RIM explains BlackBerry downtime as outage spreads

Summary:The messaging and browsing downtime, which RIM attributes to a core switch failure, is now reportedly being experienced in North America as well as South America, India and the EMEA region

The latest BlackBerry messaging and browsing outage is the result of a core switch failure in RIM's infrastructure, the company has admitted as the incident continues to spread around the world.

BlackBerry handset

A second outage on messaging and browsing services is continuing to affect users of RIM's BlackBerry handsets. Photo credit: Ben Woods

The disruption to RIM's BlackBerry Internet Services (BIS) is affecting not only the EMEA region — as did an outage that ran from Monday morning to the early hours of Tuesday — but also India and swathes of South America, RIM has confirmed.

Multiple comments across service forums, RIM's Facebook page and Twitter also suggest that the outage has extended as far as RIM's home country of Canada, although the company has not confirmed this. Operator Vodafone Egypt has told customers that the problem has gone global.

"The messaging and browsing delays being experienced by BlackBerry users in Europe, the Middle East, Africa, India, Brazil, Chile and Argentina were caused by a core switch failure within RIM's infrastructure," RIM said on Tuesday evening.

"Although the system is designed to fail over to a back-up switch, the failover did not function as previously tested. As a result, a large backlog of data was generated, and we are now working to clear that backlog and restore normal service as quickly as possible," the company explained, apologising for any inconvenience and promising to "continue to keep you informed".

Telecoms analyst Dean Bubley said the problem could lie in the way RIM "siphons off" all internet traffic to and from BlackBerry handsets for optimisation purposes, without allowing fallback to normal internet peering points in the event of RIM's systems going down.

"RIM routes all data traffic via its servers and network infrastructure, [creating a] single point of failure," Bubley told ZDNet UK. "It does lots of good things — it compresses data a lot, adds security, manages email connections, [enables] BBM and so on — but it also routes the 'vanilla' web traffic through that path as well."

Serious outage

RIM has yet to explain the serious outage that struck BlackBerry services on Monday — an incident that ended just hours before the second one began. It took RIM three hours to acknowledge that the second outage was taking place at all.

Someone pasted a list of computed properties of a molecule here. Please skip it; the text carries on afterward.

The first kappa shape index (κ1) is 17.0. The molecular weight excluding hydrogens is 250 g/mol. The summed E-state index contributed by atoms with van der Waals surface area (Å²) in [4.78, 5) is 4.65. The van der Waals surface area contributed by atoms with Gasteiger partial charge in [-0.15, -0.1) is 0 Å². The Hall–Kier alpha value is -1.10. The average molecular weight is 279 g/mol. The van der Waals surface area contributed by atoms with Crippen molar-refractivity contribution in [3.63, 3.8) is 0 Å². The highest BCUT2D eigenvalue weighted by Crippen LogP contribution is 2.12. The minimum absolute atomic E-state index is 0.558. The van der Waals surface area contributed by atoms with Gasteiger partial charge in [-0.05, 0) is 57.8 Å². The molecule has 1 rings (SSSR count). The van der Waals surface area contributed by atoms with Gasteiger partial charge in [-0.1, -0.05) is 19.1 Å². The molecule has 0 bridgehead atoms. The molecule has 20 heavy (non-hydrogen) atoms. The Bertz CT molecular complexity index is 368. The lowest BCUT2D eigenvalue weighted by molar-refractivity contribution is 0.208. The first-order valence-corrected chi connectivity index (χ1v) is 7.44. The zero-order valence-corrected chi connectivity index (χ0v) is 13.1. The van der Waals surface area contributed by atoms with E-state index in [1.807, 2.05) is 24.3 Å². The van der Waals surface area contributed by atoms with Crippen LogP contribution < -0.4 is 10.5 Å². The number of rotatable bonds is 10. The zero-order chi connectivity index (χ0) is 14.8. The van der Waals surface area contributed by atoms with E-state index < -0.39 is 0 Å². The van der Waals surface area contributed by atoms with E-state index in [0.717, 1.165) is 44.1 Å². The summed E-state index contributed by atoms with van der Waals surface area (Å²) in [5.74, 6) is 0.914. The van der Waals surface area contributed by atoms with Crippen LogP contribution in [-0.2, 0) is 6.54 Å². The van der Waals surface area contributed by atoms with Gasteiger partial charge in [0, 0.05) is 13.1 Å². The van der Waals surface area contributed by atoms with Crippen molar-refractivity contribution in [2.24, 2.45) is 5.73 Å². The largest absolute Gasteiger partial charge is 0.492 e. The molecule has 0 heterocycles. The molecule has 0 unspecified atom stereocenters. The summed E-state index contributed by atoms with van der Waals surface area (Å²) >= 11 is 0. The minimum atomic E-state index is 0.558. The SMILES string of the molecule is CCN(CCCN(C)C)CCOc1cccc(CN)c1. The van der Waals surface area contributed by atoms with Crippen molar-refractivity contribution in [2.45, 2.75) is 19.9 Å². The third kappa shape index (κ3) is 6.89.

It is not clear whether the same fault caused both spells of downtime. A glance at O2 UK's service status page suggests the operator is treating the two as a single incident. The Twitter stream for Vodafone Egypt contains multiple apologies to customers, repeatedly explaining that RIM's systems are suffering a "global problem" and the operator is awaiting feedback from the handset company.

T-Mobile UK, meanwhile, used Twitter to inform its customers it will not compensate them for the loss of service "as this is a BlackBerry issue". The operator's status page urges affected customers to contact RIM via that company's website.

As for RIM's official customer support pages, there are multiple threads full of complaints about the downtime, as well as some suggesting that RIM's signing server is also down. This server, which is essential for BlackBerry developers, suffered a major outage in July.

All this comes at a precarious time for RIM's management. The company is losing market share to Apple's iOS and the Google's Android system, and the merchant bank Jaguar Financial, an investor in the Canadian firm, is campaigning to have RIM broken up or sold off.

According to Reuters, Jaguar, which wants co-chief executives Jim Balsillie and Mike Lazaridis out, said on Tuesday that it has the support of eight percent of RIM's shareholders for its plans — enough to demand a shareholders' meeting about the matter.


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Topics: Tech Industry

About

David Meyer is a freelance technology journalist. He fell into journalism when he realised his musical career wouldn't be paying many bills. His early journalistic career was spent in general news, working behind the scenes for BBC radio and on-air as a newsreader for independent stations. David's main focus is on communications, of both... Full Bio

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